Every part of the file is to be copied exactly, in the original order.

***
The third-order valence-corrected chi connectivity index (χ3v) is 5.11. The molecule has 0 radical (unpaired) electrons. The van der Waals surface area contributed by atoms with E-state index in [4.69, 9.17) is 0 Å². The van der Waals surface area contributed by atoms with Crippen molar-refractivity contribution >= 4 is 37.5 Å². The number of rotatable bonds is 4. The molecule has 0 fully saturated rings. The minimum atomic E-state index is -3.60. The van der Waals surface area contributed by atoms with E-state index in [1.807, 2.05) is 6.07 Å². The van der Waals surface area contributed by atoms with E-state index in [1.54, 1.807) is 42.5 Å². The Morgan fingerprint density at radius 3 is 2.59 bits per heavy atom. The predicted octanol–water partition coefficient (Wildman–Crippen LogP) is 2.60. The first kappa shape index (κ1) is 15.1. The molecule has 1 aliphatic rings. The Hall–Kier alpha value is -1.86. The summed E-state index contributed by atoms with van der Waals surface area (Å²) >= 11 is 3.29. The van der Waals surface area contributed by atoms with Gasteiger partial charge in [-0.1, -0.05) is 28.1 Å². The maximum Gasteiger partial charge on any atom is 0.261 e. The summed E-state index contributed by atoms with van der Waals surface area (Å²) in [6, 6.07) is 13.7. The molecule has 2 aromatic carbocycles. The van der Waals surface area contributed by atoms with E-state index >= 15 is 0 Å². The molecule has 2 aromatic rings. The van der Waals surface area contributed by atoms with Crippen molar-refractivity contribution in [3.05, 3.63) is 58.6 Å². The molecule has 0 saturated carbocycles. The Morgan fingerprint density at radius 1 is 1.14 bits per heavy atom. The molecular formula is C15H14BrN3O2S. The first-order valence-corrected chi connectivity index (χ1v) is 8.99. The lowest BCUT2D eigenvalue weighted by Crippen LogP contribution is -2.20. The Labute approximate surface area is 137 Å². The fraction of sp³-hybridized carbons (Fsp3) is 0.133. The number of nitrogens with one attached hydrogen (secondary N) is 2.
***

The third-order valence-corrected chi connectivity index (χ3v) is 5.11. The molecule has 0 radical (unpaired) electrons. The van der Waals surface area contributed by atoms with E-state index in [4.69, 9.17) is 0 Å². The van der Waals surface area contributed by atoms with Crippen molar-refractivity contribution >= 4 is 37.5 Å². The number of rotatable bonds is 4. The molecule has 0 fully saturated rings. The minimum atomic E-state index is -3.60. The van der Waals surface area contributed by atoms with E-state index in [1.807, 2.05) is 6.07 Å². The van der Waals surface area contributed by atoms with E-state index in [1.54, 1.807) is 42.5 Å². The Morgan fingerprint density at radius 3 is 2.59 bits per heavy atom. The predicted octanol–water partition coefficient (Wildman–Crippen LogP) is 2.60. The first kappa shape index (κ1) is 15.1. The molecule has 1 aliphatic rings. The Hall–Kier alpha value is -1.86. The summed E-state index contributed by atoms with van der Waals surface area (Å²) >= 11 is 3.29. The van der Waals surface area contributed by atoms with Gasteiger partial charge in [-0.1, -0.05) is 28.1 Å². The maximum Gasteiger partial charge on any atom is 0.261 e. The summed E-state index contributed by atoms with van der Waals surface area (Å²) in [6, 6.07) is 13.7. The molecule has 2 aromatic carbocycles. The van der Waals surface area contributed by atoms with E-state index >= 15 is 0 Å². The molecule has 2 aromatic rings. The van der Waals surface area contributed by atoms with Crippen molar-refractivity contribution in [3.05, 3.63) is 58.6 Å². The molecule has 0 saturated carbocycles. The Morgan fingerprint density at radius 1 is 1.14 bits per heavy atom. The molecular formula is C15H14BrN3O2S. The first-order valence-corrected chi connectivity index (χ1v) is 8.99. The lowest BCUT2D eigenvalue weighted by Crippen LogP contribution is -2.20. The Labute approximate surface area is 137 Å². The fraction of sp³-hybridized carbons (Fsp3) is 0.133. The number of nitrogens with one attached hydrogen (secondary N) is 2.